In January 2019, President Rodrigo Duterte backed Villar's re-election candidacy.[23]

References[edit]

  1. ^ Ager, Maila (May 17, 2018). "Cynthia Villar remains richest senator". Philippine Daily Inquirer. Archived from the original on May 17, 2018. Retrieved May 29, 2018.
  2. ^ a b Gavilan, Jodesz (May 22, 2019). "Ghosts of an anomalous past: Cases, controversies hounding new senators". Rappler. Retrieved August 16, 2019.
  3. ^ "Plunder complaint filed vs Manny, Cynthia Villar". ABS-CBN News. September 29, 2008. Retrieved August 16, 2019.
  4. ^ a b Gavilan, Jodesz (October 18, 2018). "LIST: 2019 Senate hopefuls facing cases, complaints, probes". Rappler. Retrieved August 16, 2019.
  5. ^ Legaspi, Amita (August 12, 2009). "Jamby: Villar reaped windfalls in 'grandfather of Legacy scam'". GMA News Online. Retrieved August 16, 2019.
  6. ^ "Cynthia Villar apologizes to nurses". Retrieved February 17, 2017.
  7. ^ "Archived copy". Archived from the original on February 7, 2019. Retrieved February 6, 2019.CS1 maint: archived copy as title (link)
  8. ^ "Cynthia Villar: Arrest of 3 senators pulling down Senate". Philstar.com. July 10, 2014. Retrieved October 14, 2019.
  9. ^ "Archived copy". Archived from the original on February 7, 2019. Retrieved February 6, 2019.CS1 maint: archived copy as title (link)
  10. ^ "Cynthia Villar's wealth increases by 76 percent, 15 senators richer in 2015 | News | GMA News Online". Gmanetwork.com. Retrieved October 14, 2019.
  11. ^ at (August 2, 2016). "Mark Villar resigns from House of Representatives | ABS-CBN News". News.abs-cbn.com. Retrieved October 14, 2019.
  12. ^ "Senators support Duterte's call to destroy 10,000 narcotics networks | Inquirer News". Retrieved October 14, 2019.
  13. ^ Ted Regencia (February 21, 2018). "Senator: Rodrigo Duterte's drug war has killed 20,000 | News". Al Jazeera. Retrieved October 14, 2019.
  14. ^ a b c d e f "Archived copy". Archived from the original on February 7, 2019. Retrieved February 6, 2019.CS1 maint: archived copy as title (link)
  15. ^ "Archived copy". Archived from the original on February 7, 2019. Retrieved February 6, 2019.CS1 maint: archived copy as title (link)
  16. ^ "Archived copy". Archived from the original on February 7, 2019. Retrieved February 6, 2019.CS1 maint: archived copy as title (link)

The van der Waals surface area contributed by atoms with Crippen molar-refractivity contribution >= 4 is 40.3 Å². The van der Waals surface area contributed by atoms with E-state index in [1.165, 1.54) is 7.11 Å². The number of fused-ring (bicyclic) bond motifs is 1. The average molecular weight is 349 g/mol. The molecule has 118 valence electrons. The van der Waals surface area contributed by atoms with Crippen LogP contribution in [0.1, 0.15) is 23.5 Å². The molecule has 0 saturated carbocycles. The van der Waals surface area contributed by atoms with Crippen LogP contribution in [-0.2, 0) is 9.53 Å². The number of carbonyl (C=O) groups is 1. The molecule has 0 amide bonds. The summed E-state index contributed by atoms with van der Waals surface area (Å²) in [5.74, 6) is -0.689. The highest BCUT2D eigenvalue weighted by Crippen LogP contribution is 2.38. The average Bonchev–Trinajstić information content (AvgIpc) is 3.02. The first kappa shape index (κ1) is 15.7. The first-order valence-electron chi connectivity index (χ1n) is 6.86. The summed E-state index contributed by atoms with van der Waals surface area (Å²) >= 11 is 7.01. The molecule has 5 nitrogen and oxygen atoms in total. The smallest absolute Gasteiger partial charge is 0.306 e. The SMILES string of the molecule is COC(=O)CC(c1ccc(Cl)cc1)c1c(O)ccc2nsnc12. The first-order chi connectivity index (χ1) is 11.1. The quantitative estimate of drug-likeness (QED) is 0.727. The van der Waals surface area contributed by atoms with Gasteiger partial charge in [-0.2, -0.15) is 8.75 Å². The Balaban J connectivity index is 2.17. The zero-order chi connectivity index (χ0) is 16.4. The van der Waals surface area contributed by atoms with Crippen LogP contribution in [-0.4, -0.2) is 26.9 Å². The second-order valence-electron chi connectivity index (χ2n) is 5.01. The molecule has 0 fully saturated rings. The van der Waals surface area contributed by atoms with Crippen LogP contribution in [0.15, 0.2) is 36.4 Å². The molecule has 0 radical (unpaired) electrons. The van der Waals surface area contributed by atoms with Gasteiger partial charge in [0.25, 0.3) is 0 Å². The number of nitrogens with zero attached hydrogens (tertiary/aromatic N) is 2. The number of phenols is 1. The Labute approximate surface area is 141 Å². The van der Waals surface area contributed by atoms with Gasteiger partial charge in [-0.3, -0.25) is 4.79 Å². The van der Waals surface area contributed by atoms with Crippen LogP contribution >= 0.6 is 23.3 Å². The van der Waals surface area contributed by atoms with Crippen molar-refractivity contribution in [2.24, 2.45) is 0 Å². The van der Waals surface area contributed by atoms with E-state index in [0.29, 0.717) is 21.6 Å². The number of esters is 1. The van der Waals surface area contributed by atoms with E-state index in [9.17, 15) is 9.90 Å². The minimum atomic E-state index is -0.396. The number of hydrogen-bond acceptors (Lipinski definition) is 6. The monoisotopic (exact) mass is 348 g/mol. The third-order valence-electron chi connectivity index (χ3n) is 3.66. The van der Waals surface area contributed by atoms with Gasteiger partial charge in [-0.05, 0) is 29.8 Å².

17. ^ "Villar urges ban on 'unli-rice' | ABS-CBN News". News.abs-cbn.com. June 14, 2017. Retrieved October 14, 2019.
  18. ^ "Archived copy". Archived from the original on February 7, 2019. Retrieved February 6, 2019.CS1 maint: archived copy as title (link)
  19. ^ "Senators frown on same-sex marriage » Manila Bulletin News". News.mb.com.ph. Retrieved October 14, 2019.
  20. ^ "Malay official: Villar property firm is behind levelling of Boracay mountain". Cnnphilippines.com. Retrieved October 14, 2019.
  21. ^ "Villar admires Duterte as non-corrupt leader » Manila Bulletin News". News.mb.com.ph. Retrieved October 14, 2019.
  22. ^ "Villar: 60-40 profit sharing with China favors PH | Global News". Globalnation.inquirer.net. November 27, 2018. Retrieved October 14, 2019.
  23. ^ "Archived copy". Archived from the original on February 7, 2019. Retrieved February 6, 2019.CS1 maint: archived copy as title (link)

External links[edit]

House of Representatives of the Philippines
Preceded by
Manny Villar
Member of the Philippine House of Representatives from Las Piñas' Lone District
2001–2010
Succeeded by
Mark Villar
Senate of the Philippines
Preceded by
Franklin Drilon
Chair of the Philippine Senate
Government Corporations and
Public Enterprises Committee

2013–2016
Succeeded by
Richard J. Gordon
Preceded by
Francis Pangilinan
Chair of the Philippine Senate
Agriculture and Food Committee

2013–2016
Succeeded by
Francis Pangilinan
Preceded by
Loren Legarda
Chair of the Philippine Senate
Environment and
Natural Resources Committee

2016–present
Incumbent
Preceded by
Francis Pangilinan
Chair of the Philippine Senate
Agriculture and Food Committee

2017–present
Incumbent
Preceded by
Alan Peter Cayetano
Chair of the Philippine Senate
Agrarian Reform Committee

2017–present
Incumbent